• Venue for petition to terminate the rights of the biological father who is not a legal father clarified.
  • Where the identity of the biological father who is not a legal father is unknown and a certification from the putative father registry “stating that there is no registrant identified” then absent evidence to rebut statutory no further inquiry or notice shall be required and “the court shall enter an order terminating the rights of such unnamed biological father of the child.”
  • Any legitimation action must be filed as a separate civil action.
  • Guidance provided to Court regarding the abandonment of opportunity interest by a biological father who is not a legal father. 19-8-13 – Contents of the Petition for Adoption
  • The sex, place of birth and citizenship or immigration status of the child must be included in the petition.
  • If the child is not either a U.S. citizen or a lawful permanent resident of the U.S. on the date the petition is filed the petitioner is required to “explain how such child will be able to obtain lawful permanent resident status.”
  • Petitioner must disclose any other adoption proceeding that is pending and whether or not any other individual has or claims custody or visitation rights with the child.
  • Petitions pursuant to O.C.G.A. § 19-8-4 must include either copies of the written voluntary surrender and acknowledgement of surrender, or a certified copy of the order entered by a court of competent jurisdiction terminating the parental rights of the parent and committing the child to the department, child-placing agency, or out-of-state licensed agency be submitted in support of the petition.
  • Documents required for the domestication of a foreign decree of adoption pursuant to O.C.G.A. § 19-8-8(a) changed.
  • Petitions for adoption based upon a guardianship order or decree from a foreign government pursuant to O.C.G.A. § 19-8-8(b) require new documents.
  • The affidavit required by O.C.G.A. § 19-8-13(c) now requires additional disclosures for payments for counseling or legal services, and for reasonable expenses for the biological mother as now authorized.
  • Putative father registry certification required when mother identifies her husband as the biological father and he has surrendered his parental rights.
  • All filings are “deemed to be a filing under seal under subsection (d) of Code section 9-11-7.1” so it is not necessary to redact social security numbers, taxpayer identification numbers, financial account numbers, or dates of birth. 19-8-14 – Filings with the Court and Timing of hearings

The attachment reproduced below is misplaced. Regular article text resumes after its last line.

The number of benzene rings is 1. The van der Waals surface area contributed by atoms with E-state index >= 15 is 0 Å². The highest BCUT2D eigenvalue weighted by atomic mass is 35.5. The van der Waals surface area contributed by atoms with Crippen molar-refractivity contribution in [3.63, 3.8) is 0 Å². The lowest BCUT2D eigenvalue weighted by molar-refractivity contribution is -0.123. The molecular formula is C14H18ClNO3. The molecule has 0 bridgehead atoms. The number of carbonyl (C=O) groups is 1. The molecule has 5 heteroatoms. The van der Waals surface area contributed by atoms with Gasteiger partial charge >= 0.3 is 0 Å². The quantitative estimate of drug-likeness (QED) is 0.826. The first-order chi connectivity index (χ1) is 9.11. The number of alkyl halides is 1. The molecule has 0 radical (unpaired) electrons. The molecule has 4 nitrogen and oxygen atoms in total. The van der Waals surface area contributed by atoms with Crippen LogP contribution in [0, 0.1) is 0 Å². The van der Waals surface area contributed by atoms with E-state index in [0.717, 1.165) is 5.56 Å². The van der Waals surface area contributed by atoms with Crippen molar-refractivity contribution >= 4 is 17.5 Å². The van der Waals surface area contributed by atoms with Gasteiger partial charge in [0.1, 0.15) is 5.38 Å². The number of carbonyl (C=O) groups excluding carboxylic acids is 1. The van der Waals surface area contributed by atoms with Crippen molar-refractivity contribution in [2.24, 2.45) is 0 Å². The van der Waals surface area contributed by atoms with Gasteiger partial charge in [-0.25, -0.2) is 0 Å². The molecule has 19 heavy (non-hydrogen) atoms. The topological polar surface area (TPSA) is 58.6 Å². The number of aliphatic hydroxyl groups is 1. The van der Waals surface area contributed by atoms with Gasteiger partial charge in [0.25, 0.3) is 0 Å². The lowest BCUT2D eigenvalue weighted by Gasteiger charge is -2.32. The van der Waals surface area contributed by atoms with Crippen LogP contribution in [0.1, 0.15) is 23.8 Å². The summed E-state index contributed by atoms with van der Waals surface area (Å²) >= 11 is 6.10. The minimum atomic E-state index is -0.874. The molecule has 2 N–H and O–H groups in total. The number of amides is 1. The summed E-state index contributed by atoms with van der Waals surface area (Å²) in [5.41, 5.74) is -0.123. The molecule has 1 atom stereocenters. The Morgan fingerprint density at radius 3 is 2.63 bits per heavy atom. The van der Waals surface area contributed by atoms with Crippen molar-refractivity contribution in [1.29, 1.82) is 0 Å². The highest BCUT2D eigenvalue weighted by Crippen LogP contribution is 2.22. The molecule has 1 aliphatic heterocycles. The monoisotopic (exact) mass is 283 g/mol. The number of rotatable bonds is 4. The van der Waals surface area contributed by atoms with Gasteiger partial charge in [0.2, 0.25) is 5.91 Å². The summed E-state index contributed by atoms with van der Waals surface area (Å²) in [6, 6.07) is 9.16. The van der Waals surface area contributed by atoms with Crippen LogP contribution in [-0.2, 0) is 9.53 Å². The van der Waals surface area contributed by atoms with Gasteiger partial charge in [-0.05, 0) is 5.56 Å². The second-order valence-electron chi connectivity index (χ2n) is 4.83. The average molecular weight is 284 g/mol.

• No hearing shall occur sooner than 30 days following service is deemed to have been received pursuant to O.C.G.A. §§ 19-8-10 and -12, when applicable.
  • Clerk of the superior court shall provide the petitioner or petitioner’s counsel upon request with a copy of all pleadings filed and all orders entered. 19-8-15 – Objection by Blood Relatives and Family Members
  • Decision in Parker v. Stone, 306 Ga. App. 636 (2010) specifically overruled. 19-8-16 – Appointment of Agent to Conduct Investigation and Render Report to Court; Criminal History Report Requirement
  • Appointment of an agent to conduct an investigation and report under O.C.G.A. § 19-8-16(a) is in addition to the requirement of a preplacement home study.
  • In stepparent or relative adoptions pursuant to O.C.G.A. § 19-8-6 or § 19-8-7, if the Court appoints an agent, the investigation is not to include a home study.
  • Adoptions involving a child-placing agency also exempt from the appointment of an agent to conduct an investigation pursuant to O.C.G.A. § 19-8-16(a).
  • If criminal history report included in home study is within 12 months of the date the petition is filed it satisfies the requirements of O.C.G.A. § 19-8-16(d).
  • The agent appointed by the Court pursuant to O.C.G.A. § 19-8-16(a) is not authorized to have access to the criminal history report.
  • The Court “shall determine the acceptability of the petitioner’s criminal history.”
  • The Court must inform the petitioner or petitioner’s counsel at least five days prior to the final hearing “if the court will require additional evidence with respect to the petitioner’s criminal history or if the court is inclined to deny such petition because of such criminal history, and afford the petitioner or his or her attorney an opportunity to present evidence as to why the petitioner’s criminal history should not be grounds for denial of such petition.”
  • The petitioner has option to arrange for investigation and report if Court appoints agent who charges more than $250.

19-8-17 – Scope of the Investigation & Report*

19-8-18 – Final Hearing on Petition

  • Court may allow petitioner or any witness to appear via electronic means.
  • Court must be satisfied child not born in the United States will be able to obtain lawful permanent resident status before granting the adoption.
  • Court authorized to continue or discontinue any visitation order that was in place prior to the filing of the petition for adoption.
  • Court authorized to domesticate a foreign decree of adoption “upon the pleadings without a hearing.”
  • Court is authorized to grant adoption based upon a foreign guardianship.
  • Factors provided for Court to consider in exercising its discretion to determine whether the adoption is in the best interests of the child.
  • Surrenders executed in support of the denied adoption are “dissolved by operation of law and the individual’s rights” restored.
  • Exception created to requirement that actions for damages be filed within a certain time frame created in case of any action for fraud in obtaining a consent or surrender.
  • Clerk of the superior court authorized to issue certified copies of the final decree of adoption to the petitioner “at the time of the entry of the final decree without further order of the court and without cost.”

19-8-19 – Effect of Decree of Adoption*

19-8-20 – Certificate of Adoption*